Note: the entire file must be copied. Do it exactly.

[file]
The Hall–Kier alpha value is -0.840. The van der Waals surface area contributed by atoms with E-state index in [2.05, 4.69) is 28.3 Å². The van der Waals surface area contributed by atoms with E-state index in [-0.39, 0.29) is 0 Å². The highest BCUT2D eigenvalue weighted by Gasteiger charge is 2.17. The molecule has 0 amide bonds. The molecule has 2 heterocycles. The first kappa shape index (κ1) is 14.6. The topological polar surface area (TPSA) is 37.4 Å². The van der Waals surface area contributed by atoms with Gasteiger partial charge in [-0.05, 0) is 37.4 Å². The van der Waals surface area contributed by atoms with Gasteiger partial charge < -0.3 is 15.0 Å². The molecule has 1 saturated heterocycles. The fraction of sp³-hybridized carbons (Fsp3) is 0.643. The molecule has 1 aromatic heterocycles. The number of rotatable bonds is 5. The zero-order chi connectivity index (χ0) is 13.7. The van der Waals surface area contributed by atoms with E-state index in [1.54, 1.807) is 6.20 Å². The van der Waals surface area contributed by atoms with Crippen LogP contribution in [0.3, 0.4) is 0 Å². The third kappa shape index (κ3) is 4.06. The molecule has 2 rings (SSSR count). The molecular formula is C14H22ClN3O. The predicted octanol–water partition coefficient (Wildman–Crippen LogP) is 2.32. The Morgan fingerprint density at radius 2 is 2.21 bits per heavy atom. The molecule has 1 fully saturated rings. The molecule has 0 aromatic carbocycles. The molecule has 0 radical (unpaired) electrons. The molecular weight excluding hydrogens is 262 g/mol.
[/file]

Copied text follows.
The Hall–Kier alpha value is -0.840. The van der Waals surface area contributed by atoms with E-state index in [2.05, 4.69) is 28.3 Å². The van der Waals surface area contributed by atoms with E-state index in [-0.39, 0.29) is 0 Å². The highest BCUT2D eigenvalue weighted by Gasteiger charge is 2.17. The molecule has 0 amide bonds. The molecule has 2 heterocycles. The first kappa shape index (κ1) is 14.6. The topological polar surface area (TPSA) is 37.4 Å². The van der Waals surface area contributed by atoms with Gasteiger partial charge in [-0.05, 0) is 37.4 Å². The van der Waals surface area contributed by atoms with Gasteiger partial charge < -0.3 is 15.0 Å². The molecule has 1 saturated heterocycles. The fraction of sp³-hybridized carbons (Fsp3) is 0.643. The molecule has 1 aromatic heterocycles. The number of rotatable bonds is 5. The zero-order chi connectivity index (χ0) is 13.7. The van der Waals surface area contributed by atoms with E-state index in [1.54, 1.807) is 6.20 Å². The van der Waals surface area contributed by atoms with Crippen LogP contribution in [0.3, 0.4) is 0 Å². The third kappa shape index (κ3) is 4.06. The molecule has 2 rings (SSSR count). The molecular formula is C14H22ClN3O. The predicted octanol–water partition coefficient (Wildman–Crippen LogP) is 2.32. The Morgan fingerprint density at radius 2 is 2.21 bits per heavy atom. The molecule has 1 fully saturated rings. The molecule has 0 aromatic carbocycles. The molecule has 0 radical (unpaired) electrons. The molecular weight excluding hydrogens is 262 g/mol.